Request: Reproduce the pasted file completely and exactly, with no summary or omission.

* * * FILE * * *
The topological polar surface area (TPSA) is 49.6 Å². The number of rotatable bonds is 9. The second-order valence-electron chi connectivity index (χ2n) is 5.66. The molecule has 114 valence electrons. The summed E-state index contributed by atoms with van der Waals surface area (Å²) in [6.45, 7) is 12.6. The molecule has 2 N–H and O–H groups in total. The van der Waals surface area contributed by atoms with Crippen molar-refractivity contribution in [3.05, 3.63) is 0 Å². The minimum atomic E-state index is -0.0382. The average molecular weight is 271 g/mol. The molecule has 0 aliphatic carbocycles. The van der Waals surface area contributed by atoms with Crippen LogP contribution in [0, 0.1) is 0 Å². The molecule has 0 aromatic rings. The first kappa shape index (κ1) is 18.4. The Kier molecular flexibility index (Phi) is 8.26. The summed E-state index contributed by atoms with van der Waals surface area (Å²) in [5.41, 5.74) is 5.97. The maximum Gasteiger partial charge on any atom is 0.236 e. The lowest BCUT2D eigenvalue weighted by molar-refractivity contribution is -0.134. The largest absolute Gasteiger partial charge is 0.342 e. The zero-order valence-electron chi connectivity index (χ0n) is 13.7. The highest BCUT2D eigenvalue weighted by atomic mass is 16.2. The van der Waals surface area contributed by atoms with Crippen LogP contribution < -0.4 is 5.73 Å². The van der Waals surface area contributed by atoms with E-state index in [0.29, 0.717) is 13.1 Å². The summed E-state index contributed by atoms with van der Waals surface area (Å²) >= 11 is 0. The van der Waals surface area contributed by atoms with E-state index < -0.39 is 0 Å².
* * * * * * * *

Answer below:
The topological polar surface area (TPSA) is 49.6 Å². The number of rotatable bonds is 9. The second-order valence-electron chi connectivity index (χ2n) is 5.66. The molecule has 114 valence electrons. The summed E-state index contributed by atoms with van der Waals surface area (Å²) in [6.45, 7) is 12.6. The molecule has 2 N–H and O–H groups in total. The van der Waals surface area contributed by atoms with Crippen molar-refractivity contribution in [3.05, 3.63) is 0 Å². The minimum atomic E-state index is -0.0382. The average molecular weight is 271 g/mol. The molecule has 0 aliphatic carbocycles. The van der Waals surface area contributed by atoms with Crippen LogP contribution in [0, 0.1) is 0 Å². The molecule has 0 aromatic rings. The first kappa shape index (κ1) is 18.4. The Kier molecular flexibility index (Phi) is 8.26. The summed E-state index contributed by atoms with van der Waals surface area (Å²) in [5.41, 5.74) is 5.97. The maximum Gasteiger partial charge on any atom is 0.236 e. The lowest BCUT2D eigenvalue weighted by molar-refractivity contribution is -0.134. The largest absolute Gasteiger partial charge is 0.342 e. The zero-order valence-electron chi connectivity index (χ0n) is 13.7. The highest BCUT2D eigenvalue weighted by atomic mass is 16.2. The van der Waals surface area contributed by atoms with Crippen LogP contribution < -0.4 is 5.73 Å². The van der Waals surface area contributed by atoms with E-state index in [0.29, 0.717) is 13.1 Å². The summed E-state index contributed by atoms with van der Waals surface area (Å²) >= 11 is 0. The van der Waals surface area contributed by atoms with E-state index < -0.39 is 0 Å².